Rules of Golf: Playing From The Wrong Tee
Although these are technically two different Rules breaches, the outcomes and penalties are the same in both scenarios under Rule 11.
The first of these two Rules breaches – playing from outside the teeing ground (Rule 11-4) – might stem from a lack of concentration, or perhaps care if the tee-markers are set wide apart, when it can be all too easy to end up just slightly ahead of them.
It’s worth clarifying that the teeing ground is a rectangular area two club-lengths in depth, the front and sides of which are defined by the outside limits of the two tee-markers.
Related: Rules of Golf: The Teeing Area
A ball is deemed to be outside the teeing ground if all of it lies outside of the teeing ground, and it should be noted that you may stand outside the teeing ground to play a ball inside it if it suits your shot shape or how you envisage playing the hole.
The second offence – playing from the wrong tee (Rule 11-5) – may seem more unlikely, but it does happen, either through going to the wrong hole when tees are set close together on an unfamiliar course, or more likely when you absent-mindedly tee off from the yellows when the competition is being played from the whites.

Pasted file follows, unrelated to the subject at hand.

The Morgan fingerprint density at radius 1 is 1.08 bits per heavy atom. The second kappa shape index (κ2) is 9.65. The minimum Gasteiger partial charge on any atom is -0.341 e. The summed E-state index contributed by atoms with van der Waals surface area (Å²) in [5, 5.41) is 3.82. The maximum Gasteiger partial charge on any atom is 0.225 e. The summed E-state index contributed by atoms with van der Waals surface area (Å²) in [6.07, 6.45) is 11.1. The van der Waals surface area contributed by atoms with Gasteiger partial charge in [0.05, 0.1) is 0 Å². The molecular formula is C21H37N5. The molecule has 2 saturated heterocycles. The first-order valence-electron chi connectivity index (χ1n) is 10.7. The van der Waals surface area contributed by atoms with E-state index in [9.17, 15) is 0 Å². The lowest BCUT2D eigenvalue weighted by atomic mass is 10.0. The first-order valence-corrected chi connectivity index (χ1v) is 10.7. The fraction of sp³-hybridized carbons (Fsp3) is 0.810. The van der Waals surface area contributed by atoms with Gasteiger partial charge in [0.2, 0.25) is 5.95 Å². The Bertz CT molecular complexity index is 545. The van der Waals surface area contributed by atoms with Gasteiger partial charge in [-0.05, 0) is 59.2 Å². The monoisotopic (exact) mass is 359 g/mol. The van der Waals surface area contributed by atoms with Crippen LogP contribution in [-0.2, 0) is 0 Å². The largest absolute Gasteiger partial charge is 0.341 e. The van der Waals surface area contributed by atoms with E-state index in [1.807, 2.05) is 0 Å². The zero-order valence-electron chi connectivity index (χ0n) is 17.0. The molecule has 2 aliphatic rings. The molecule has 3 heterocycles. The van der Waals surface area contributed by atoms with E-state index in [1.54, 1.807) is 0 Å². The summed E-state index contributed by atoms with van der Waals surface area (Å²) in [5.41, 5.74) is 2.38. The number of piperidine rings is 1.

I can only remember breaching both once – the former when I played from between one of the tee-markers and a similar-coloured sprinkler head in error, and the latter at Prince’s Golf Club in Kent, where the 7th tees on the Shore and Dunes nines lie close together.
The penalties are the same for both offences. In stroke play, it is a two-shot penalty, after which you must then play a ball from the correct teeing ground.
You must do this before teeing off on the next hole, or state your intention to do so before leaving the putting green if you are on your last hole. If you fail to do this, the penalty escalates from two strokes to disqualification.
The good news is that any strokes with the ball played from outside the teeing ground or wrong tee do not count in your score.
In match play, there is, however, no penalty, but your opponent may immediately request that you cancel the stroke and play another ball from within the correct teeing ground.
The likelihood of him or her doing this will, of course, largely depend on how good your original shot was, but if you have knocked it close on a par 3, it would be fair to assume that you will be asked to replay from the correct teeing ground. If, however, you have despatched it into dense jungle, don’t be too surprised if you are not asked to play again.